As the use of Twitter and other social media by physicians and patients rises, more and more physicians seem to forget to do what many consider crucial for building doctor-patient trust: disclose potential conflicts of interest.
However, physicians are not entirely at fault, prominent medical societies have failed to lay out comprehensive guidelines for physicians on when and how to disclose a conflict of interest when utilizing social media.
In a commentary published online in the Journal of General Internal Medicine, Matthew DeCamp, MD, PhD, a post-doctoral fellow in the Johns Hopkins University School of Medicine's division of general internal medicine, argues that some physicians use social media to give advice to patients and the public without revealing drug industry ties or other information that may bias their opinions.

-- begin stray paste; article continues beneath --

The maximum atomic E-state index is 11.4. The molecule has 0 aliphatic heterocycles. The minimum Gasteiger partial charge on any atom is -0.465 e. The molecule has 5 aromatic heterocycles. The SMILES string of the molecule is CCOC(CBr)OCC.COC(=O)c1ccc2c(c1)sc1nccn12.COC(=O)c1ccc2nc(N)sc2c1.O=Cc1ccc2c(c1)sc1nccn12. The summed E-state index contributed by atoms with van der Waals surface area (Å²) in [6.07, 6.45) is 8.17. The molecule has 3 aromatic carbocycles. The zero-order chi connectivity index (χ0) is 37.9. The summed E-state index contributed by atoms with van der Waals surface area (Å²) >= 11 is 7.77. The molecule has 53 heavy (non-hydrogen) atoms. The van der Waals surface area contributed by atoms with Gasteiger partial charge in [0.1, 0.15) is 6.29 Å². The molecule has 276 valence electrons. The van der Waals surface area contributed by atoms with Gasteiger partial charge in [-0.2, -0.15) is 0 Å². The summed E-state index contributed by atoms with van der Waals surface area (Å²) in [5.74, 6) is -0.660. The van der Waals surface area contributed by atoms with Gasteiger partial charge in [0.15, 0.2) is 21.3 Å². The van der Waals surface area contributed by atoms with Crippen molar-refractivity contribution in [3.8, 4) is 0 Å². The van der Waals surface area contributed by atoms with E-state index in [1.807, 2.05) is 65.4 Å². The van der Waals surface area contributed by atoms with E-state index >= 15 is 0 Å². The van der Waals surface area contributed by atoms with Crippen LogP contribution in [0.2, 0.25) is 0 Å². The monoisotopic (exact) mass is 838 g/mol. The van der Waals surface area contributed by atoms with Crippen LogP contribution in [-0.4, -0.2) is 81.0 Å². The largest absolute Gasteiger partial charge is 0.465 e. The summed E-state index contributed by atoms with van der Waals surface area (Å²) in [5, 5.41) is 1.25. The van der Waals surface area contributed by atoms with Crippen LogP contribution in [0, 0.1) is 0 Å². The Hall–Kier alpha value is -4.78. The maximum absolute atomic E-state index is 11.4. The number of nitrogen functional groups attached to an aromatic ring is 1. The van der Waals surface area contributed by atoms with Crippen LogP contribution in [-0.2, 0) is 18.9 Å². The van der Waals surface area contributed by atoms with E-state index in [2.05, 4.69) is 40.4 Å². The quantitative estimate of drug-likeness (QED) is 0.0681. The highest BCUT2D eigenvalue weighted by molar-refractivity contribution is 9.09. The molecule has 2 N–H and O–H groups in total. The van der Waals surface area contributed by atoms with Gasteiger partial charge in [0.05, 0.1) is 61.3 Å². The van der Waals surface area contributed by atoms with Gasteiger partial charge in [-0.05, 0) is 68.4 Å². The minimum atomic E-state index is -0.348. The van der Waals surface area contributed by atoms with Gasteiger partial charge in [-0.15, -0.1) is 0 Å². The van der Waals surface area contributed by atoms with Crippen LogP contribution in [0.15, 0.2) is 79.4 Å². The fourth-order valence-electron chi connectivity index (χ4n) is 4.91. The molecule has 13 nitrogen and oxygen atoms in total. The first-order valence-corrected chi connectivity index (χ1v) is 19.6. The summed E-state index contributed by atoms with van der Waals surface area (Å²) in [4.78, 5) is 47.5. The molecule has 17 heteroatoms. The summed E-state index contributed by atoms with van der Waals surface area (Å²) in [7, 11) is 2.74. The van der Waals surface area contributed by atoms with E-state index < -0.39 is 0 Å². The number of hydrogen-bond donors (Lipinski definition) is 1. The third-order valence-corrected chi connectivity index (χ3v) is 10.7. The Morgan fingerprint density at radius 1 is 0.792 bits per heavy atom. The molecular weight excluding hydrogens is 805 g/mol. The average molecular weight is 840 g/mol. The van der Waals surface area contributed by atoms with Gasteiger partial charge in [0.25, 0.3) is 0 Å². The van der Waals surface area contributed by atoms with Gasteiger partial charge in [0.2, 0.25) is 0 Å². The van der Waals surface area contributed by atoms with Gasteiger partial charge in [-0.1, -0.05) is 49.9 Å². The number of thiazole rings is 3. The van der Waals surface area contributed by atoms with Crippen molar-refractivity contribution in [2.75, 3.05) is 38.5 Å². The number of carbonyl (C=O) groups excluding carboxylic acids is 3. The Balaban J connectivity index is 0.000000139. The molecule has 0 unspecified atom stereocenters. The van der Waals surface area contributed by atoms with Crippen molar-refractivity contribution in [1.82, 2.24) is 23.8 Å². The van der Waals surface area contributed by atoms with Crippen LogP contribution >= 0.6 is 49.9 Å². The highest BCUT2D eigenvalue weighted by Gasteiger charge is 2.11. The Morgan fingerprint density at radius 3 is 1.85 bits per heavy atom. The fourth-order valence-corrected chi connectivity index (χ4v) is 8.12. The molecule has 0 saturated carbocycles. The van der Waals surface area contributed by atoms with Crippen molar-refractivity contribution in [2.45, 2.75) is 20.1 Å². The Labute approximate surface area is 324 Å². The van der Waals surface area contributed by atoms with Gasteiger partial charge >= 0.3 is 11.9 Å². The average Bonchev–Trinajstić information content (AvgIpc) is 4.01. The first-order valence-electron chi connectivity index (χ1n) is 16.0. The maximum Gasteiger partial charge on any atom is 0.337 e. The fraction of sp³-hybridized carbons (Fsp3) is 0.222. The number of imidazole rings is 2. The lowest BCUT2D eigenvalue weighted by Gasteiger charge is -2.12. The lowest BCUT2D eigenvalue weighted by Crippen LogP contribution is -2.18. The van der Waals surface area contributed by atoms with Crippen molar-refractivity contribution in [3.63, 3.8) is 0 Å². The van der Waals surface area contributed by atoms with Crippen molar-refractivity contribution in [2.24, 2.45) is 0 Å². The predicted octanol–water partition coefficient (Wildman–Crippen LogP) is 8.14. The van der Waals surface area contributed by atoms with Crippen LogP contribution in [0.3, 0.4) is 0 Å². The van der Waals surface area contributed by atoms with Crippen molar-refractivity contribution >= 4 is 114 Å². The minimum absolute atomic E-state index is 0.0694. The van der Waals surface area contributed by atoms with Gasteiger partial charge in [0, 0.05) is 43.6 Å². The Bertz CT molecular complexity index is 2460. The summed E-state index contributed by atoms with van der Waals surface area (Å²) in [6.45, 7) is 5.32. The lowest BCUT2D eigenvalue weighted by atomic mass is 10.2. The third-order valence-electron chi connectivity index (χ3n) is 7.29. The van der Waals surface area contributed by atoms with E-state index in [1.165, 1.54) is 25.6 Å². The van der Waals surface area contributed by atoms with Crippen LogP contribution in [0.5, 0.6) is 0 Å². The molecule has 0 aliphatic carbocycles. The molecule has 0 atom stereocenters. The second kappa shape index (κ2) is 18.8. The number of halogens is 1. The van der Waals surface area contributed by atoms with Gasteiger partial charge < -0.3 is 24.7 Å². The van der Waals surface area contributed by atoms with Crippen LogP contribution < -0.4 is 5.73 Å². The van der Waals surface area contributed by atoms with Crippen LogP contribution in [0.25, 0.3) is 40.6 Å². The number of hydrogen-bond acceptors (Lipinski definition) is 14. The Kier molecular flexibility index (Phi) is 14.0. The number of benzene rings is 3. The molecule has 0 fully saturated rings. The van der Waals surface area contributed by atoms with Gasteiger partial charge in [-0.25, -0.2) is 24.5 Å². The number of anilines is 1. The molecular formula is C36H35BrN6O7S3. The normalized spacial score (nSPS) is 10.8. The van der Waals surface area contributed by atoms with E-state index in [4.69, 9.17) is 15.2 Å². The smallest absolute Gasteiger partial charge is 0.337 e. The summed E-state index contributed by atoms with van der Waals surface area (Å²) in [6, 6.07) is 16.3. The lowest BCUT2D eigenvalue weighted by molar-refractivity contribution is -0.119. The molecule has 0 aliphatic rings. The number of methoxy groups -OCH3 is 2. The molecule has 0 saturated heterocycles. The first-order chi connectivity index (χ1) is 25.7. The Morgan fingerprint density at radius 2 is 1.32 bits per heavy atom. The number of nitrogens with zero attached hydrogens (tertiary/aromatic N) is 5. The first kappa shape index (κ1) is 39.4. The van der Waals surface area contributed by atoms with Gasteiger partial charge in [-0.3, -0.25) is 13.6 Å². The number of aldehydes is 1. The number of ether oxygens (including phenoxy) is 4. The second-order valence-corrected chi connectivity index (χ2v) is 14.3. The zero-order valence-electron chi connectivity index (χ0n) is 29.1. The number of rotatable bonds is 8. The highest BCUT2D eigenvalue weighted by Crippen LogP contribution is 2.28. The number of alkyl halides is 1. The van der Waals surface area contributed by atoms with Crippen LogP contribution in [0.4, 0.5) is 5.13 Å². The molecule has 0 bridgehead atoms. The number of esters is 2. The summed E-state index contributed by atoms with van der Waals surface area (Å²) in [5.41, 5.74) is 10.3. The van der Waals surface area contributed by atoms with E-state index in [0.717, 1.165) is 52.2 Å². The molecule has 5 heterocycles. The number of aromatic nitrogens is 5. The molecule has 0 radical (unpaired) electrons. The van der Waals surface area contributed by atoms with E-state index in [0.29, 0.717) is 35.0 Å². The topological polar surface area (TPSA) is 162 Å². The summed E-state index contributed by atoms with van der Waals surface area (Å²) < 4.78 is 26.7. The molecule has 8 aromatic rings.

Without serious efforts to divulge such information - standard practice when publishing in medical journals and recommended in one-on-one contacts with patients -DeCamp says consumers are left in the dark.
"As physicians and patients increasingly interact online, the standards of appropriate behaviour become really unclear," says DeCamp, who also holds a fellowship at the Johns Hopkins Berman Institute of Bioethics. "In light of norms of disclosure accepted throughout medicine, it's surprising that major medical guidelines fail to adequately address this issue."
Among the national organisations that have issued social media guidelines are the American Medical Association and the Federation of State Medical Boards.